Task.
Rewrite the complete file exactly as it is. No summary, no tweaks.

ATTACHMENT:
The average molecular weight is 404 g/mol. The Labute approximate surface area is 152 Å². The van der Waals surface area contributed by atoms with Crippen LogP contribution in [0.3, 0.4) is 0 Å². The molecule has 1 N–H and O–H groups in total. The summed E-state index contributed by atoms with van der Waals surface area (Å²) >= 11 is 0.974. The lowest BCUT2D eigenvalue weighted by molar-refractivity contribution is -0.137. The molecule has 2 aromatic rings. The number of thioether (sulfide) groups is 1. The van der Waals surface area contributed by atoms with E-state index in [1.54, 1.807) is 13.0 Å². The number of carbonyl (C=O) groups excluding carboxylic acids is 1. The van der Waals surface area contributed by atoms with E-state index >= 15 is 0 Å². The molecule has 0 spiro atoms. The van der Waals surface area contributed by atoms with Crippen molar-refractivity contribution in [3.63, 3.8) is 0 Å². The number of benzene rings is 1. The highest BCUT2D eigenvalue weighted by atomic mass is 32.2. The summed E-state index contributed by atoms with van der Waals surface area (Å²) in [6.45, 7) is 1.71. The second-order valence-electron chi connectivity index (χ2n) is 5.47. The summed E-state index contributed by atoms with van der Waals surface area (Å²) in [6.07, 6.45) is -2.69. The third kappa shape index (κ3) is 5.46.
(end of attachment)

The average molecular weight is 404 g/mol. The Labute approximate surface area is 152 Å². The van der Waals surface area contributed by atoms with Crippen LogP contribution in [0.3, 0.4) is 0 Å². The molecule has 1 N–H and O–H groups in total. The summed E-state index contributed by atoms with van der Waals surface area (Å²) >= 11 is 0.974. The lowest BCUT2D eigenvalue weighted by molar-refractivity contribution is -0.137. The molecule has 2 aromatic rings. The number of thioether (sulfide) groups is 1. The van der Waals surface area contributed by atoms with E-state index in [1.54, 1.807) is 13.0 Å². The number of carbonyl (C=O) groups excluding carboxylic acids is 1. The van der Waals surface area contributed by atoms with E-state index >= 15 is 0 Å². The molecule has 0 spiro atoms. The van der Waals surface area contributed by atoms with Crippen molar-refractivity contribution in [3.63, 3.8) is 0 Å². The number of benzene rings is 1. The highest BCUT2D eigenvalue weighted by atomic mass is 32.2. The summed E-state index contributed by atoms with van der Waals surface area (Å²) in [6.45, 7) is 1.71. The second-order valence-electron chi connectivity index (χ2n) is 5.47. The summed E-state index contributed by atoms with van der Waals surface area (Å²) in [6.07, 6.45) is -2.69. The third kappa shape index (κ3) is 5.46.